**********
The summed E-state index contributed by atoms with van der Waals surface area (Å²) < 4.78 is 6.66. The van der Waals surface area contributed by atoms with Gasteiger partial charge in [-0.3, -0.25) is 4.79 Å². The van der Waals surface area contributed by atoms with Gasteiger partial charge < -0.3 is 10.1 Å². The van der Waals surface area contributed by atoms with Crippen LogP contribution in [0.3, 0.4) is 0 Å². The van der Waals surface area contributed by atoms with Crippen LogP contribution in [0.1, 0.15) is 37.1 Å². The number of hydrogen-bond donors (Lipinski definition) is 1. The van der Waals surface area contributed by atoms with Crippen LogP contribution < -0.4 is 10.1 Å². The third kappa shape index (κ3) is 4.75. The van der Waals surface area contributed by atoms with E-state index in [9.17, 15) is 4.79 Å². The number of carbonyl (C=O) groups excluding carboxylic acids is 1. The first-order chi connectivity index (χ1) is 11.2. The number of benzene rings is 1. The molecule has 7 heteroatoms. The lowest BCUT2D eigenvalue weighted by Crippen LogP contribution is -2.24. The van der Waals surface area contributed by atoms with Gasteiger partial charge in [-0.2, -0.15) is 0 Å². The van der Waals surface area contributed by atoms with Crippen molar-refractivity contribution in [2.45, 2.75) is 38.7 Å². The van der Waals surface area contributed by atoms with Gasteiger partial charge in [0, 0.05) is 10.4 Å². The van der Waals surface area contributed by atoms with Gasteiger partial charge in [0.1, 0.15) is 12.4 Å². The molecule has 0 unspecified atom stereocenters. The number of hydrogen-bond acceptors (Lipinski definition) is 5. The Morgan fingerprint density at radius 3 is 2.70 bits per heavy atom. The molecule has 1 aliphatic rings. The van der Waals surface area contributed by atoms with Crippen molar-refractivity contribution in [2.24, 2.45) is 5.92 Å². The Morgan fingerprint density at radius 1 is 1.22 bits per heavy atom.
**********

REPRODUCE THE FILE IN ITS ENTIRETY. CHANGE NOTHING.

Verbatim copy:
The summed E-state index contributed by atoms with van der Waals surface area (Å²) < 4.78 is 6.66. The van der Waals surface area contributed by atoms with Gasteiger partial charge in [-0.3, -0.25) is 4.79 Å². The van der Waals surface area contributed by atoms with Gasteiger partial charge < -0.3 is 10.1 Å². The van der Waals surface area contributed by atoms with Crippen LogP contribution in [0.3, 0.4) is 0 Å². The van der Waals surface area contributed by atoms with Crippen LogP contribution in [0.1, 0.15) is 37.1 Å². The number of hydrogen-bond donors (Lipinski definition) is 1. The van der Waals surface area contributed by atoms with Crippen LogP contribution < -0.4 is 10.1 Å². The third kappa shape index (κ3) is 4.75. The van der Waals surface area contributed by atoms with E-state index in [9.17, 15) is 4.79 Å². The number of carbonyl (C=O) groups excluding carboxylic acids is 1. The first-order chi connectivity index (χ1) is 11.2. The number of benzene rings is 1. The molecule has 7 heteroatoms. The lowest BCUT2D eigenvalue weighted by Crippen LogP contribution is -2.24. The van der Waals surface area contributed by atoms with Gasteiger partial charge in [-0.2, -0.15) is 0 Å². The van der Waals surface area contributed by atoms with Crippen molar-refractivity contribution in [2.45, 2.75) is 38.7 Å². The van der Waals surface area contributed by atoms with Gasteiger partial charge in [0, 0.05) is 10.4 Å². The van der Waals surface area contributed by atoms with Gasteiger partial charge in [0.1, 0.15) is 12.4 Å². The molecule has 0 unspecified atom stereocenters. The number of hydrogen-bond acceptors (Lipinski definition) is 5. The Morgan fingerprint density at radius 3 is 2.70 bits per heavy atom. The molecule has 1 aliphatic rings. The van der Waals surface area contributed by atoms with Crippen molar-refractivity contribution in [2.24, 2.45) is 5.92 Å². The Morgan fingerprint density at radius 1 is 1.22 bits per heavy atom.